Friday, February 17, 2017

Being an Angry Tattle-Tale

Something I've noticed since having children is how often kids are eager to run and tattle on someone for doing the very thing they were doing just few minutes before. Children universally have the attitude, "It's ok for me to do it to you but you better not do it to me." The younger children just don't grasp the concept that they do the same thing they are mad at someone else for. The older children come up with reasons to justify their behavior, reasons why it's ok for them to behave badly, reasons they deserve to behave badly. Unfortunately, many of us never grow out of that attitude, especially when it comes to anger.

As we get older, we get better and better at coming up with ways to justify our anger. What that person did was wrong, I have the right to lose my temper. I've had a really hard day at work and I don't deserve to be harassed as soon as I walk in the door. And my personal downfall, I had to yell because it's the only way to get you to listen. We each have our own excuses and justifications for mishandling our anger. And we each tend to believe we are justified, even while we judge someone else for the same thing. Jesus's brother James, however, had this to say, Know this, my beloved brothers:let every person be quick to hear, slow to speak, slow to anger; for the anger of man does not produce the righteousness of God (James 1:19-20, ESV).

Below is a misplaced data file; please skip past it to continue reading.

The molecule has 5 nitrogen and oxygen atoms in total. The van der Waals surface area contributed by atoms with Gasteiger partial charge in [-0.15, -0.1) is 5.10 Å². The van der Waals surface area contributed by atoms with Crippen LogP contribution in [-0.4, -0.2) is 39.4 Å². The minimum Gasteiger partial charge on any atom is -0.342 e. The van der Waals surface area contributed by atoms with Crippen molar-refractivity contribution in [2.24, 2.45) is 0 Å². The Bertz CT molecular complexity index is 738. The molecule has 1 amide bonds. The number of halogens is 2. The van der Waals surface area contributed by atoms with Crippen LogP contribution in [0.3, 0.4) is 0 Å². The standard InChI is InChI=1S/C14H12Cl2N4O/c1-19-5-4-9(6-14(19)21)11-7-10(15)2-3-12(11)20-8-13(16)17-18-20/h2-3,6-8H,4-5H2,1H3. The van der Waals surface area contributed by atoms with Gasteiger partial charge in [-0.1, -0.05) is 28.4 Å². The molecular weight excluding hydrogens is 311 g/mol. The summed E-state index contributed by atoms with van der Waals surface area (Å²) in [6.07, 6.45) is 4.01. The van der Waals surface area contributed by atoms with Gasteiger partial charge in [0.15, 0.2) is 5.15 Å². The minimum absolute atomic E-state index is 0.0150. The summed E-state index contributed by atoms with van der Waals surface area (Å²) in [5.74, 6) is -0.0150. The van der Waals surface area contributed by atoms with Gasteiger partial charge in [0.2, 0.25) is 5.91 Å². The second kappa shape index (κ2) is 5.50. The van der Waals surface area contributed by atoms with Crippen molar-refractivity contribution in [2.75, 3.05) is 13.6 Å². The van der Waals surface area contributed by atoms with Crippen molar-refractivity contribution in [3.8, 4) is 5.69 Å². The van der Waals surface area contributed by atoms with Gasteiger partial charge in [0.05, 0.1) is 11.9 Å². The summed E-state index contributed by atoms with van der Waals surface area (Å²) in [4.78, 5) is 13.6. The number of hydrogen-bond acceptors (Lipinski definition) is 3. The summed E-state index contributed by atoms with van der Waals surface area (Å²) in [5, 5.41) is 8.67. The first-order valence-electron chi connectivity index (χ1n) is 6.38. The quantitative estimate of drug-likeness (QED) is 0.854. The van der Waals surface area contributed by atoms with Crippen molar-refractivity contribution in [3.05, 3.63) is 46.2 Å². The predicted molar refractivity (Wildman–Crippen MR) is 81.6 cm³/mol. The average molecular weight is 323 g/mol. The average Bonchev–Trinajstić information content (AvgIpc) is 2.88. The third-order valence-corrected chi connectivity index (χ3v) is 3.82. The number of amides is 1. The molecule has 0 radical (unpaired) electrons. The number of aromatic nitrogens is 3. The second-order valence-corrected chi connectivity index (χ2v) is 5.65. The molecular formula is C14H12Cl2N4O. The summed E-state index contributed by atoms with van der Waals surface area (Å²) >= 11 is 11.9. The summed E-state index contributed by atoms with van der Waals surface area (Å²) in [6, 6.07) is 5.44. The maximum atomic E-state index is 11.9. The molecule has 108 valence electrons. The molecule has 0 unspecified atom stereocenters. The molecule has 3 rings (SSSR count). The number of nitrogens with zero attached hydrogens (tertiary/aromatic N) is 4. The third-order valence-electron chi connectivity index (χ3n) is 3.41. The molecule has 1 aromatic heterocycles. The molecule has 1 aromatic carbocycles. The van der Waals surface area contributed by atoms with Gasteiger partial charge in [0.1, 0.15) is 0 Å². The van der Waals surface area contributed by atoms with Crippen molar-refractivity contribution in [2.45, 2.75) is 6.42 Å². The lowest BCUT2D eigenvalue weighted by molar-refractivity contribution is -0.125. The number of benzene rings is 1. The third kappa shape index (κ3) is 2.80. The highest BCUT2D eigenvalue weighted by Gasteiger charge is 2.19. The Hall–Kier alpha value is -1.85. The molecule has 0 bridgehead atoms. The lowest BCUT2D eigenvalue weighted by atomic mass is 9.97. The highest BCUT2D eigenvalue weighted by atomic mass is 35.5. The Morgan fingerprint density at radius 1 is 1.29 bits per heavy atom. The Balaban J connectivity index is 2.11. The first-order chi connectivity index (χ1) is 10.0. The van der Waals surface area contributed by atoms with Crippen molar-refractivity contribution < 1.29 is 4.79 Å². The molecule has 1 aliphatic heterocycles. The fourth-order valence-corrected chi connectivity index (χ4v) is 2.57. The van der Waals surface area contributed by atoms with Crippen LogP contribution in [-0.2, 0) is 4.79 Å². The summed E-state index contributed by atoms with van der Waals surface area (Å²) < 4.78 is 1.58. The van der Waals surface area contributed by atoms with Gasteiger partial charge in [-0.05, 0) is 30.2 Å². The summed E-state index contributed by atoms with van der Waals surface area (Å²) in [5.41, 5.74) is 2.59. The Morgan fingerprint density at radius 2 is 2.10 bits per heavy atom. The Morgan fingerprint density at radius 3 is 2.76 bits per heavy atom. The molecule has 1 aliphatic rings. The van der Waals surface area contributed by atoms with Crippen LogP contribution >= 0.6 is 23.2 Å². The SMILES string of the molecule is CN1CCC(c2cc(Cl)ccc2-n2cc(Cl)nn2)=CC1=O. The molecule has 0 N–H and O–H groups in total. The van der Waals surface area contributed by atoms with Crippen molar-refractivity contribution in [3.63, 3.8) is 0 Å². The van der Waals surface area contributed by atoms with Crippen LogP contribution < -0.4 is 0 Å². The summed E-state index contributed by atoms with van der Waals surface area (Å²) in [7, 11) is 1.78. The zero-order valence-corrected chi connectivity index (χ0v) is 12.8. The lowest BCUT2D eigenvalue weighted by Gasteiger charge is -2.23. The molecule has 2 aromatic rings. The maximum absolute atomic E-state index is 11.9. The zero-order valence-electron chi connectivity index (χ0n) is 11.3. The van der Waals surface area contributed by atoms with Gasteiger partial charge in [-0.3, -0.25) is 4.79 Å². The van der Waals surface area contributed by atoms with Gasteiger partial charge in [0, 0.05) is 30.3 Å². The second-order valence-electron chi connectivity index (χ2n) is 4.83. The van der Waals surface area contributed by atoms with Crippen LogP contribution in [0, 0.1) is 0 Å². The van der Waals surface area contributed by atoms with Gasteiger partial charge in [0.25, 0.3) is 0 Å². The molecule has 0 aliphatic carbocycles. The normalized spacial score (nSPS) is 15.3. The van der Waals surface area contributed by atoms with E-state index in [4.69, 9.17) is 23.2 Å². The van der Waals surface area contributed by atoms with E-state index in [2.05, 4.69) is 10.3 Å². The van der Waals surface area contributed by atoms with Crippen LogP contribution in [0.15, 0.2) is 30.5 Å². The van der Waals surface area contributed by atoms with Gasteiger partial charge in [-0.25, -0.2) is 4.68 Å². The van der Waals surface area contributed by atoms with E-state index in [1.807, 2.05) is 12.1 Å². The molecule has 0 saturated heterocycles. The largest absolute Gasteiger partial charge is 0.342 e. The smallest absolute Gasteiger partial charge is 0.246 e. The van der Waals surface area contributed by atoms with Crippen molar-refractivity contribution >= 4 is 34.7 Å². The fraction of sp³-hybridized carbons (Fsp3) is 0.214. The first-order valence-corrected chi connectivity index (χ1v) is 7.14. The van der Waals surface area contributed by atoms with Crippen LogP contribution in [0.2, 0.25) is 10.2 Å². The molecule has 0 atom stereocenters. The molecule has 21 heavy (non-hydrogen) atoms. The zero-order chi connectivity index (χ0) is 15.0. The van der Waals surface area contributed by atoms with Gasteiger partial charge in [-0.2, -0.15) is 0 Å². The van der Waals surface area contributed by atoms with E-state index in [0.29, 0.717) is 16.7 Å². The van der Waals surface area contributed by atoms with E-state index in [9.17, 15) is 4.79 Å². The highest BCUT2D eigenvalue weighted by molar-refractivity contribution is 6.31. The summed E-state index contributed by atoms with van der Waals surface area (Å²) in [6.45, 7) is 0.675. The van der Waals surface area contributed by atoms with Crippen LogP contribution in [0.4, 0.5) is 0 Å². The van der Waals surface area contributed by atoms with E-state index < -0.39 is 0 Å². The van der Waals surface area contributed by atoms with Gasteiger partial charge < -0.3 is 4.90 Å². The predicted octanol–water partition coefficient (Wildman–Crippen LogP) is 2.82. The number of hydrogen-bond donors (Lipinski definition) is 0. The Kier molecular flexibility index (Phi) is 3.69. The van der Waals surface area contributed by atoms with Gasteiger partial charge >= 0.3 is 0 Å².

Anger itself is not a sin. But anger tends to retard our judgment, cloud our reasoning, and blind us to rational thought and, as a result, very often leads us into sin. Quite often, we are justified in our anger and have legitimate reasons to be upset with someone. But acting in our anger does not produce the righteousness of God. Anger can be a wonderful motivator for correcting injustices, but only when we have allowed the heat of our anger to die down so that our good judgment can reassert itself.

You may be dealing with anger today. Perhaps someone has hurt you or someone you love. Perhaps you have been confronted with an injustice that leaves you seething. You are allowed to be angry, even furious. But you must remain quick to hear, slow to speak, slow to anger. You never know when you have misunderstood the situation or when acting in your anger will only make things worse. So before you do anything, take a breather, listen, and think. Allow the heat of the moment to dissipate. You might just save yourself from doing something you'll regret

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